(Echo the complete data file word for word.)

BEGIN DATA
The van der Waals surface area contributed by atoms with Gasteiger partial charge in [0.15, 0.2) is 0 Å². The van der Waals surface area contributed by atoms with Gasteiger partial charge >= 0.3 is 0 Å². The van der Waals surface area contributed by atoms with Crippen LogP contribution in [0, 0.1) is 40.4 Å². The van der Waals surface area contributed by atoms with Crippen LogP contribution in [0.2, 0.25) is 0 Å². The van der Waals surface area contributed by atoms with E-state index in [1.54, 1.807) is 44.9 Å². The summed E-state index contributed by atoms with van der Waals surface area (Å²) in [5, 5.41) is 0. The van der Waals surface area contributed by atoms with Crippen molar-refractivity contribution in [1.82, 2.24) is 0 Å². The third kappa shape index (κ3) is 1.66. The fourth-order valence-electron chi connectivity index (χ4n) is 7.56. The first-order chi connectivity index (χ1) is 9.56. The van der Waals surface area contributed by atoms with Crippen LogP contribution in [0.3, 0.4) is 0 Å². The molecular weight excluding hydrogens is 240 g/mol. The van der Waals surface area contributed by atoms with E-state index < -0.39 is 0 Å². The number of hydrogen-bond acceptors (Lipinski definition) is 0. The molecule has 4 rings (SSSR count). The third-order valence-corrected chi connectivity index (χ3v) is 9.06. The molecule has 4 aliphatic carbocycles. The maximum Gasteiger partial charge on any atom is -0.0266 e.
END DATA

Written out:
The van der Waals surface area contributed by atoms with Gasteiger partial charge in [0.15, 0.2) is 0 Å². The van der Waals surface area contributed by atoms with Gasteiger partial charge >= 0.3 is 0 Å². The van der Waals surface area contributed by atoms with Crippen LogP contribution in [0, 0.1) is 40.4 Å². The van der Waals surface area contributed by atoms with Crippen LogP contribution in [0.2, 0.25) is 0 Å². The van der Waals surface area contributed by atoms with E-state index in [1.54, 1.807) is 44.9 Å². The summed E-state index contributed by atoms with van der Waals surface area (Å²) in [5, 5.41) is 0. The van der Waals surface area contributed by atoms with Crippen molar-refractivity contribution in [1.82, 2.24) is 0 Å². The third kappa shape index (κ3) is 1.66. The fourth-order valence-electron chi connectivity index (χ4n) is 7.56. The first-order chi connectivity index (χ1) is 9.56. The van der Waals surface area contributed by atoms with Crippen LogP contribution in [0.3, 0.4) is 0 Å². The molecular weight excluding hydrogens is 240 g/mol. The van der Waals surface area contributed by atoms with E-state index < -0.39 is 0 Å². The number of hydrogen-bond acceptors (Lipinski definition) is 0. The molecule has 4 rings (SSSR count). The third-order valence-corrected chi connectivity index (χ3v) is 9.06. The molecule has 4 aliphatic carbocycles. The maximum Gasteiger partial charge on any atom is -0.0266 e.